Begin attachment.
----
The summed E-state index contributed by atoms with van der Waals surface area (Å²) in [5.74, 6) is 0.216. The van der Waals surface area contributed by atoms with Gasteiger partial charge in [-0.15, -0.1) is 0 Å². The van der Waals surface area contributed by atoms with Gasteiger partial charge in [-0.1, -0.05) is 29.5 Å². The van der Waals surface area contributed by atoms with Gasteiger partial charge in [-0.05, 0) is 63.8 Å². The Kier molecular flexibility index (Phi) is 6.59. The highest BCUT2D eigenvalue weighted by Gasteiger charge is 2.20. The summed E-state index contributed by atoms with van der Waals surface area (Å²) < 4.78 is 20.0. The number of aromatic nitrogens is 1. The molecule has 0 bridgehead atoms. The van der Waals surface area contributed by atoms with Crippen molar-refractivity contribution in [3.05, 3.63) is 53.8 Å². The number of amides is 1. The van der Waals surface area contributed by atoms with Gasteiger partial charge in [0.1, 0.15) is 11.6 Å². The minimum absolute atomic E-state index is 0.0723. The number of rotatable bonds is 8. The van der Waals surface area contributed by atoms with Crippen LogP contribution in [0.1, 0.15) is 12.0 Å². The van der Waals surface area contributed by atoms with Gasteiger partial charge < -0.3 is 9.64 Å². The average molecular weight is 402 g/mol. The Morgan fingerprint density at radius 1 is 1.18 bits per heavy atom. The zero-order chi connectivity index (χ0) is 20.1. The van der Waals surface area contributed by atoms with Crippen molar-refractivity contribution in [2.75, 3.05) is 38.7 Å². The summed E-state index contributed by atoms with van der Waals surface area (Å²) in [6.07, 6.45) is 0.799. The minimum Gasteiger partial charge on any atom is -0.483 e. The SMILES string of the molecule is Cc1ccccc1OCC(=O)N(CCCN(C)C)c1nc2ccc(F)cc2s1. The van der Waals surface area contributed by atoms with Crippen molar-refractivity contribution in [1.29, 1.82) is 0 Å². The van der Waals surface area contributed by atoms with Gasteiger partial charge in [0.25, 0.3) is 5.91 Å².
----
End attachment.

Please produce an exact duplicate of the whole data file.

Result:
The summed E-state index contributed by atoms with van der Waals surface area (Å²) in [5.74, 6) is 0.216. The van der Waals surface area contributed by atoms with Gasteiger partial charge in [-0.15, -0.1) is 0 Å². The van der Waals surface area contributed by atoms with Gasteiger partial charge in [-0.1, -0.05) is 29.5 Å². The van der Waals surface area contributed by atoms with Gasteiger partial charge in [-0.05, 0) is 63.8 Å². The Kier molecular flexibility index (Phi) is 6.59. The highest BCUT2D eigenvalue weighted by Gasteiger charge is 2.20. The summed E-state index contributed by atoms with van der Waals surface area (Å²) < 4.78 is 20.0. The number of aromatic nitrogens is 1. The molecule has 0 bridgehead atoms. The van der Waals surface area contributed by atoms with Crippen molar-refractivity contribution in [3.05, 3.63) is 53.8 Å². The number of amides is 1. The van der Waals surface area contributed by atoms with Gasteiger partial charge in [0.1, 0.15) is 11.6 Å². The minimum absolute atomic E-state index is 0.0723. The number of rotatable bonds is 8. The van der Waals surface area contributed by atoms with Crippen LogP contribution in [0.1, 0.15) is 12.0 Å². The van der Waals surface area contributed by atoms with Gasteiger partial charge < -0.3 is 9.64 Å². The average molecular weight is 402 g/mol. The Morgan fingerprint density at radius 1 is 1.18 bits per heavy atom. The zero-order chi connectivity index (χ0) is 20.1. The van der Waals surface area contributed by atoms with Crippen molar-refractivity contribution in [2.75, 3.05) is 38.7 Å². The summed E-state index contributed by atoms with van der Waals surface area (Å²) in [6.07, 6.45) is 0.799. The minimum Gasteiger partial charge on any atom is -0.483 e. The SMILES string of the molecule is Cc1ccccc1OCC(=O)N(CCCN(C)C)c1nc2ccc(F)cc2s1. The van der Waals surface area contributed by atoms with Crippen molar-refractivity contribution in [1.29, 1.82) is 0 Å². The van der Waals surface area contributed by atoms with Gasteiger partial charge in [0.25, 0.3) is 5.91 Å².